Weekly Update: August 7, 2022

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Without attempting to paraphrase David Brooks’ amazing editorial in The New York Times this week, “What Is It About Friendship That Is So Powerful?” we will only say this: Yes.

As we were reading the article, which acknowledges that friendships which cross class, race, gender and experience lines enliven our senses, enrich our lives and deepen our sense of purpose and connectedness on this planet, we kept thinking, “This happens at camp. These friendships occur at camp. Camp is where this happens for kids right now. Camp is the greatest place in the universe!” So when Brooks’ finally reaches the end of his piece and talks about HIS summer camp–we may or may not have let out a triumphant hoot…and we also think he might have missed one part: how we actually MAKE friends in “unexpected” places.

Making friends is a skill–and making friends with people who don’t look like you, think like you, or respond to situations like you is a challenging task for most adults in this country these days–so why are our campers so well positioned to make, and keep, friends while they are at camp?

Geography: We seek a sense of connection and belonging to our most immediate living unit. By building a core foundation of consistent, caring individuals, over the course of a summer camp season, that regular interaction with the same people builds confidence in and develops new interpersonal skills. Campers might connect with other individuals throughout the days and weeks, but they always return to their living units, to those core “home base” groups where they are known, appreciated and have the deepest connections and friendships.

Access: Kids at camp do not have access to their computers, phones or other devices while at camp. They are not fragmented and do not have the “illusion of certainty” that comes from engaging with a “world” from the comfort of their bed, able to idly swipe past individuals or situations that don’t interest them. At camp, on the other hand, they have to engage with real people, day in and day out, and respond to the idiosyncrasies and emotions of those around them.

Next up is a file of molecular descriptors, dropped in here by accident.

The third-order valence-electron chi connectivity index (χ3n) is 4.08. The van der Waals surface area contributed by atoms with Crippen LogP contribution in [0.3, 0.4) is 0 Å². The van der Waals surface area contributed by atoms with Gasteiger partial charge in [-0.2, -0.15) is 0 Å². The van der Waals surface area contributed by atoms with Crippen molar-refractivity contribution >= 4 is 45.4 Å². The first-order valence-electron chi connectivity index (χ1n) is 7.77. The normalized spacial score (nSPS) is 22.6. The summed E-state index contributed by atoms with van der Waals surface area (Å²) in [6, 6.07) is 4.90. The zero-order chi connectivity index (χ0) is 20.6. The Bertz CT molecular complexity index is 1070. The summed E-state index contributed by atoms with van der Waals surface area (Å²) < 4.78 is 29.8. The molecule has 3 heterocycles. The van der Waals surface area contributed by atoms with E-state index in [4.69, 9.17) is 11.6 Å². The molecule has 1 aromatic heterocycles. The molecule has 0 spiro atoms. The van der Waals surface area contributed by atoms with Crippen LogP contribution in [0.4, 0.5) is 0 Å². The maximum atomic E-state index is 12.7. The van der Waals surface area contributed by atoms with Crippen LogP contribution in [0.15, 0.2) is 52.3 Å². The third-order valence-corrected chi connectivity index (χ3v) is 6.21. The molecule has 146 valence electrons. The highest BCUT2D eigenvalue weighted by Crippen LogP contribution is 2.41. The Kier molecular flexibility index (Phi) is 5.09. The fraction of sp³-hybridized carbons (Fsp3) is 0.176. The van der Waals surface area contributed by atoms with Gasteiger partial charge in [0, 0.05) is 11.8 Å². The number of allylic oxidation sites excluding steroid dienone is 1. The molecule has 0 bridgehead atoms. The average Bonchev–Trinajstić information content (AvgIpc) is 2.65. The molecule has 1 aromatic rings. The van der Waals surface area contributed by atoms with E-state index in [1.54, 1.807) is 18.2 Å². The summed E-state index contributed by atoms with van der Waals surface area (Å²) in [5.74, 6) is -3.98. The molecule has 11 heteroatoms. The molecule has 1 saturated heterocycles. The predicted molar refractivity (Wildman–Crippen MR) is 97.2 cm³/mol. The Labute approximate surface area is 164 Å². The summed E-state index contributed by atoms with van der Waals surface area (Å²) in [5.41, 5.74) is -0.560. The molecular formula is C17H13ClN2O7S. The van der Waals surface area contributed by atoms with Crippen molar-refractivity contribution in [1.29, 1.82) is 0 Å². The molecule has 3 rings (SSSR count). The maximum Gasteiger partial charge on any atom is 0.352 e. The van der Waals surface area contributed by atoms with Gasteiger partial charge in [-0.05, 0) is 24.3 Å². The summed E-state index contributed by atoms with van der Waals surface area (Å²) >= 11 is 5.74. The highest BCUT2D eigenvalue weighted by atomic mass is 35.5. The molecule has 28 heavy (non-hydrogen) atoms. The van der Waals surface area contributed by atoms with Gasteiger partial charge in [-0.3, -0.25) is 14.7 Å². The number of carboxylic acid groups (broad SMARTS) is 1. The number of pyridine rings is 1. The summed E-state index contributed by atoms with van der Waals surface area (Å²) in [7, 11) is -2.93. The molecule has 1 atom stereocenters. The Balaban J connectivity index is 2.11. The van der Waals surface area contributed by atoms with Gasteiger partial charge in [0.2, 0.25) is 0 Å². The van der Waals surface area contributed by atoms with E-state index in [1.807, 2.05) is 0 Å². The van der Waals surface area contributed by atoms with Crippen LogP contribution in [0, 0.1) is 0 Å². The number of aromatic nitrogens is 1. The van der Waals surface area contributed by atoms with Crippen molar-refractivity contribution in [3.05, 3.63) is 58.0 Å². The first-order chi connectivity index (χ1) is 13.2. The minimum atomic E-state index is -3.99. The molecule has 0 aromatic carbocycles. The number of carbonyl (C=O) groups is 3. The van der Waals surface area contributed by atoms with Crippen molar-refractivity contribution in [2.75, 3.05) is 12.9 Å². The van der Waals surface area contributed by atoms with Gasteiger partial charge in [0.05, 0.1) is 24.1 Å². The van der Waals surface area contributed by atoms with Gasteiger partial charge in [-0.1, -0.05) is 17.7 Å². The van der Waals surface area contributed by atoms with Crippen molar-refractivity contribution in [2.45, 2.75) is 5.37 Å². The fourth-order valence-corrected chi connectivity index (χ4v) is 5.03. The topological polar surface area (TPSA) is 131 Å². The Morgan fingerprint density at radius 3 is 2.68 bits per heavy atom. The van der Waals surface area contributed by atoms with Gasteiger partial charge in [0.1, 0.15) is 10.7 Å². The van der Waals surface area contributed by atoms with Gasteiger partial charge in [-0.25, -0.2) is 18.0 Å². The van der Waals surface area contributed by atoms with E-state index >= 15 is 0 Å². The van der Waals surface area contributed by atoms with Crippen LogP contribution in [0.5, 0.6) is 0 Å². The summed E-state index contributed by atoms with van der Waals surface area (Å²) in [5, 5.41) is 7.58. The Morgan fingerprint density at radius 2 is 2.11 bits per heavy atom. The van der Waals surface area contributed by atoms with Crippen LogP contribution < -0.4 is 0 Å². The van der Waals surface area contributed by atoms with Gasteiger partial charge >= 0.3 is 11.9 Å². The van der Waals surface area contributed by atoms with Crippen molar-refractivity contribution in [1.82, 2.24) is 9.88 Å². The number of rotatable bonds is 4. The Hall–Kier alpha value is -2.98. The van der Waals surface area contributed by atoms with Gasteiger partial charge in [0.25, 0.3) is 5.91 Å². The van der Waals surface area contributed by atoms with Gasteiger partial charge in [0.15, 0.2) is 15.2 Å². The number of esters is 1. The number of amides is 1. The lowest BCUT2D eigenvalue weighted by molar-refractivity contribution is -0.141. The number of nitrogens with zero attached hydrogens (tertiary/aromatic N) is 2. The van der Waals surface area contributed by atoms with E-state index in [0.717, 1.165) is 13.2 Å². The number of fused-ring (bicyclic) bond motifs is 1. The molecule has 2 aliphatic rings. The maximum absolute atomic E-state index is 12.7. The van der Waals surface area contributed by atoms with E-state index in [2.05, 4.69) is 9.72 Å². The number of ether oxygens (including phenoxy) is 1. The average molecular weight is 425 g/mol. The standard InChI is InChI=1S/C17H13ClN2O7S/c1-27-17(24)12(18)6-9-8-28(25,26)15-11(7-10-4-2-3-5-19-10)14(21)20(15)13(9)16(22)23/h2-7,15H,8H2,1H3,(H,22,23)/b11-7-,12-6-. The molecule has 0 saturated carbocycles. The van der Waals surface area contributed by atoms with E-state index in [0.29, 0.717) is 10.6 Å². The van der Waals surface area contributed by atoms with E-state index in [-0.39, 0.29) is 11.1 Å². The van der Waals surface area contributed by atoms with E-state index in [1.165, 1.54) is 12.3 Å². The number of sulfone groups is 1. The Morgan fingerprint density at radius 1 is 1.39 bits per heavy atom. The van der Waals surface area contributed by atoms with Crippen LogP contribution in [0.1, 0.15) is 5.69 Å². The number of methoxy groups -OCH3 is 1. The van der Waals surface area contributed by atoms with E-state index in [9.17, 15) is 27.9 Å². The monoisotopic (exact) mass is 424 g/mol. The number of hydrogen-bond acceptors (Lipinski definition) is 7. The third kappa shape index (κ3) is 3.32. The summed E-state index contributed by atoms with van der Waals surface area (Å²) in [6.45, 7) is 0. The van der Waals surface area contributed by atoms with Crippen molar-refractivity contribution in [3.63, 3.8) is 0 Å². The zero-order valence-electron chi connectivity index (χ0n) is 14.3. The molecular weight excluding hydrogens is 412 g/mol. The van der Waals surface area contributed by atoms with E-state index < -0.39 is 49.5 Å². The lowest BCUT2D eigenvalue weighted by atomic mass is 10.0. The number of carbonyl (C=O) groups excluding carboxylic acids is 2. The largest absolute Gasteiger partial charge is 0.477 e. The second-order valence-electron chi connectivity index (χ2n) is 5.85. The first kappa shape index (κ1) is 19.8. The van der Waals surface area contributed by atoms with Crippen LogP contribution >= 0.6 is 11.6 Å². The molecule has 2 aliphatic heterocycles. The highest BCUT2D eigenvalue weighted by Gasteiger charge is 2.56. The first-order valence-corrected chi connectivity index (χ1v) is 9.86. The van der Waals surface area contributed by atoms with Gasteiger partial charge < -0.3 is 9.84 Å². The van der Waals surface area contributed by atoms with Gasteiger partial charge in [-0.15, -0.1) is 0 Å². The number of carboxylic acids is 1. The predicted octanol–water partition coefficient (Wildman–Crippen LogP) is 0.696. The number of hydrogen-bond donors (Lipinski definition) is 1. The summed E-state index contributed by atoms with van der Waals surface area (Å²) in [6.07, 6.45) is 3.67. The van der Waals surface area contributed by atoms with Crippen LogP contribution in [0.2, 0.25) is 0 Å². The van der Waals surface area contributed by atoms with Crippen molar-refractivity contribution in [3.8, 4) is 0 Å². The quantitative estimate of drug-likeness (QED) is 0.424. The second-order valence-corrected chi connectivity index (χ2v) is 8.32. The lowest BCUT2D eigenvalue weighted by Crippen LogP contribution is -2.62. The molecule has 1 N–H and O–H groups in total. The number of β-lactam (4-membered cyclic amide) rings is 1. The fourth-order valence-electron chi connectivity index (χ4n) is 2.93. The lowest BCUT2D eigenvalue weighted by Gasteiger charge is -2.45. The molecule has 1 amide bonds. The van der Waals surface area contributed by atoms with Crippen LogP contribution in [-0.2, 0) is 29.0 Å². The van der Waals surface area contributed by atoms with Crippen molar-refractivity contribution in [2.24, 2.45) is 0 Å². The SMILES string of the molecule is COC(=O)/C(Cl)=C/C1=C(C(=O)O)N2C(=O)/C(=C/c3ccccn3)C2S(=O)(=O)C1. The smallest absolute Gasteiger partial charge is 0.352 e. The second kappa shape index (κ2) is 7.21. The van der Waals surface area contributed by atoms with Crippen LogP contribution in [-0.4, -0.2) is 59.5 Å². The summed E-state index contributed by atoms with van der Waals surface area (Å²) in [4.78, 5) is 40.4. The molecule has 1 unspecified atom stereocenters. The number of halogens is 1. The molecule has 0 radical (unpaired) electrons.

Challenge: We do hard things at camp. We wake up extremely early to climb mountains and “hawk” our horses. We squat in “lightning position” in Aspen groves during really intense thunderstorms. We have to eat food that doesn’t taste quite right and drink iodine treated water. We have to sleep on uneven ground with people sliding into us all night long. We learn how to compromise and be curious instead of getting frustrated with our friends for not being like us or for not understanding who we are (or for accidentally pushing us off of our sleeping pads).

Near Peer Role Models: Our emerging adult staff are neither irresponsible kids nor jaded adults. They are THE adults in this space and they take their roles very seriously. These counselors model inclusivity, kindness, openness, caring and a genuine desire to know and to see each and every camper in their living units, activities and trips. They see the value and strength in each camper and, in turn, those campers have a safe foundation from which to take calculated social and physical risks: talking to a new person, discovering I am strong enough to climb a mountain, asking for help and watching how adults can make and keep friends in a small community. But they are not parents and they see the world differently. Having a variety of adult perspectives within a singular living unit or on a trip leading team or while playing a game of Gagaball provides campers with a wealth of intra- and interpersonal skills they can try on and try out both at and beyond camp as they seek to build new friendships and interact with others.